There are various legal theories under which a property owner or possessor can be held liable for injuries occurring on their property. This is generally called premises liability. One theory of liability is simple negligence. A property owner has a duty to maintain reasonably safe conditions for people coming onto the property. The elements of negligence are:
- The defendant owes a duty to the plaintiff;
- The defendant breaches that duty;
- The defendant's breach caused the plaintiff's injury;
- The plaintiff was actually injured.
These basic elements of negligence can be applied to injuries occurring on both commercial and residential properties. On commercial properties, property owners or possessors usually owe an even higher duty of care to their customers. This is the basis of claims made against supermarkets when a customer slips on a wet floor and is injured. It is also the basis of claims made against bars and other commercial venues when a patron is assaulted and there is inadequate security to protect them. The degree of care owed depends in part on whether the injured plaintiff was an invitee, a licensee, or a trespasser. However, even trespassers can be owed a duty of care. One prime example of this is the attractive nuisance doctrine.
The Attractive Nuisance Doctrine
The attractive nuisance doctrine allows property owner/possessor to be held liable for injuries to children resulting from dangerous conditions on their land under the following circumstances:
- The property possessor knows or has reason to know that children are likely to trespass;
- The property possessor knows or should know that the condition could cause unreasonable risk of death or serious injury to such children;
- The children, because of their youth, do not discover the condition or realize the risk involved in intermeddling with it or entering the area made dangerous by the condition;
- The utility to the property possessor of maintaining the condition and the burden of eliminating the danger are slight as compared to the risk to children;
- The property possessor fails to exercise reasonable care to eliminate the danger or otherwise protect the children;
Usually, this applies to man-made features. Swimming pools are a classic example, but septic tanks like the one in which a young Arizona boy was killed also qualify. Septic tanks may be abandoned or under repair, but precautions must be taken to ensure that they are safe. An unsecured board loosely covering an open tank just doesn't cut it. Septic tanks are especially hazardous because they are unsanitary, contain dangerous chemicals and gasses, and can collapse. Falling into a septic tank can easily be fatal for humans or animals.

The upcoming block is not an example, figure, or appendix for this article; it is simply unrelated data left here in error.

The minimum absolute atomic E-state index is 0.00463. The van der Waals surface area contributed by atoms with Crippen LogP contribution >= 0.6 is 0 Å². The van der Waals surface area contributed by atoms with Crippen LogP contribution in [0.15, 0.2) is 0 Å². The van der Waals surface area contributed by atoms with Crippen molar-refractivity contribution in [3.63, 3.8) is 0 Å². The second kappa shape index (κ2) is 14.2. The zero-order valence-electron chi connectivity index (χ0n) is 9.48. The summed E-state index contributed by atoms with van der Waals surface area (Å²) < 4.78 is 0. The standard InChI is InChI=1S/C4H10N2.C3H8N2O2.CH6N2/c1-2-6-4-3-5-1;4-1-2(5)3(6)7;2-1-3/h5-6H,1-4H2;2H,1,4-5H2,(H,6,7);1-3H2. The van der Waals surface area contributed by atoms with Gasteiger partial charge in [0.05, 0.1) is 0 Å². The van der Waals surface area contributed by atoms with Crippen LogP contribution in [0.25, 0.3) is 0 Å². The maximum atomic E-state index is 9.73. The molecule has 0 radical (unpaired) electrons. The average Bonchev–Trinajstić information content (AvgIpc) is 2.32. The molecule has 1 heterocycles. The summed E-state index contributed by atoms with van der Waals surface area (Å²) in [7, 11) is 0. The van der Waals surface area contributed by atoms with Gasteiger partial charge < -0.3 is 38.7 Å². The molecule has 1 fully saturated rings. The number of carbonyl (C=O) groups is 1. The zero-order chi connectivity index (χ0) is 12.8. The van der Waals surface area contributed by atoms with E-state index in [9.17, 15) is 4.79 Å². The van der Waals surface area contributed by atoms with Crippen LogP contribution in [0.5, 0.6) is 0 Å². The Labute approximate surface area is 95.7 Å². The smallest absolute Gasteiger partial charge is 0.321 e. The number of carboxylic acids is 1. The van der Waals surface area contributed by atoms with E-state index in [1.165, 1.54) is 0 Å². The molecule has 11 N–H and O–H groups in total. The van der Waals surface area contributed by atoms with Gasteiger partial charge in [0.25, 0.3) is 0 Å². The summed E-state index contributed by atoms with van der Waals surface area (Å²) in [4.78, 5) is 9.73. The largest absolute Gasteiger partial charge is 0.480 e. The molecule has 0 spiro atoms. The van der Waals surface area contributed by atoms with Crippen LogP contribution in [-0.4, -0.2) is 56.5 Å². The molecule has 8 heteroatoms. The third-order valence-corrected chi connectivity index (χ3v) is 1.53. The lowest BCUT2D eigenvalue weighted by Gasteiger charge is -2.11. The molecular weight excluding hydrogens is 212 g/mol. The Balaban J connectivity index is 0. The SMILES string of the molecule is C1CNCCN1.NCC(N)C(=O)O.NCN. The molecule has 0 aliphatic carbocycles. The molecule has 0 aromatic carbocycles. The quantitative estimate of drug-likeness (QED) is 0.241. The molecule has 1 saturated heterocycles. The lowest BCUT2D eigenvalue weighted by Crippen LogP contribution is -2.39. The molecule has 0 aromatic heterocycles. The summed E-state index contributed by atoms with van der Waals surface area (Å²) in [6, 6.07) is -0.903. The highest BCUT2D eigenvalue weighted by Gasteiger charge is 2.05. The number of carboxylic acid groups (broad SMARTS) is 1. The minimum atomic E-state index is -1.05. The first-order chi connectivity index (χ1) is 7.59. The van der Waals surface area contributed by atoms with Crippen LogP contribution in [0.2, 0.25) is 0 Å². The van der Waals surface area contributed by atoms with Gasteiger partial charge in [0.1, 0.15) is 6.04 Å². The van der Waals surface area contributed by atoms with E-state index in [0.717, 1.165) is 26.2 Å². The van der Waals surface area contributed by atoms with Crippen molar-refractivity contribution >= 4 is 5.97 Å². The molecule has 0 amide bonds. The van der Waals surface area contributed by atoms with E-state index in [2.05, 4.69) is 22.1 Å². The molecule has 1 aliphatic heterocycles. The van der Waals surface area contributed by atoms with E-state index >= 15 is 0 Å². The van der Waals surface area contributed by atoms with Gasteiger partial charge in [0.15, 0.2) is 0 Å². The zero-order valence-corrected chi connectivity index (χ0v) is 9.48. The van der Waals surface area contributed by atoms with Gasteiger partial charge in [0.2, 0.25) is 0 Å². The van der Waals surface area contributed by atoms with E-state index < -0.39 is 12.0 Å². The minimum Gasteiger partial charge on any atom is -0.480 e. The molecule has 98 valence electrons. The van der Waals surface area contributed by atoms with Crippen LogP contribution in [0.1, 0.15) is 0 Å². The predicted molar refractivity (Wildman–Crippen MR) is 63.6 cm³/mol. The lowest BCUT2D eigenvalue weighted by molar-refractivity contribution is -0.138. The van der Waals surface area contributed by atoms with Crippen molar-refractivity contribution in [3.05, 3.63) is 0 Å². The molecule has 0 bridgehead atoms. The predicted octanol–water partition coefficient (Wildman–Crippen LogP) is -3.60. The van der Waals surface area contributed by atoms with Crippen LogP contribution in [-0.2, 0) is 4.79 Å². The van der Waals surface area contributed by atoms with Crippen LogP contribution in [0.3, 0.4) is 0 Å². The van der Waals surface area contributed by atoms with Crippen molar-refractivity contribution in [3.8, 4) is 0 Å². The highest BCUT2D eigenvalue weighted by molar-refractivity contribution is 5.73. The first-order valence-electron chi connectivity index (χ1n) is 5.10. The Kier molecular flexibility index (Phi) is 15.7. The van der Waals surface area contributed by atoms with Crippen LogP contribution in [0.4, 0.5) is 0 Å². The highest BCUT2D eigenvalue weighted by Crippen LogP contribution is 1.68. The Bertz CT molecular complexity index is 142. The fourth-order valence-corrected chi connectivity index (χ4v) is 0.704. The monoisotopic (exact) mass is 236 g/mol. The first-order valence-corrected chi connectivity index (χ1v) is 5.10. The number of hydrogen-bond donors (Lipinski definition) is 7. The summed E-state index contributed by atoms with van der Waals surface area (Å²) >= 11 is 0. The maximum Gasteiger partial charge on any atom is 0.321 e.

No child should be injured or killed in so a horrific manner as falling into a septic tank, or any other dangerous condition for that matter, particularly when it would have been so easy to seal or secure. Unfortunately, people are not always thoughtful or careful and terrible accidents happen. This is why homeowners have homeowners insurance policies and commercial establishments have commercial insurance policies. Although no amount of money can ever compensate someone for a life changing injury or the loss of a loved one, a civil suit is often the only kind of justice available. If nothing else, a large settlement or verdict can increase awareness, deter future negligence, and help a person or family recover financially and emotionally.
* The Arizona Injury Blog is published by Tucson lawyer Nathan D. Leonardo, who focuses his practice on Personal Injury, Criminal Defense, and DUI Defense. Nothing on this website is intended to create an attorney-client relationship. The information provided herein does not constitute legal advice, but is for general information purposes only. If you have a legal question, you can contact us online or call (520) 314-4125.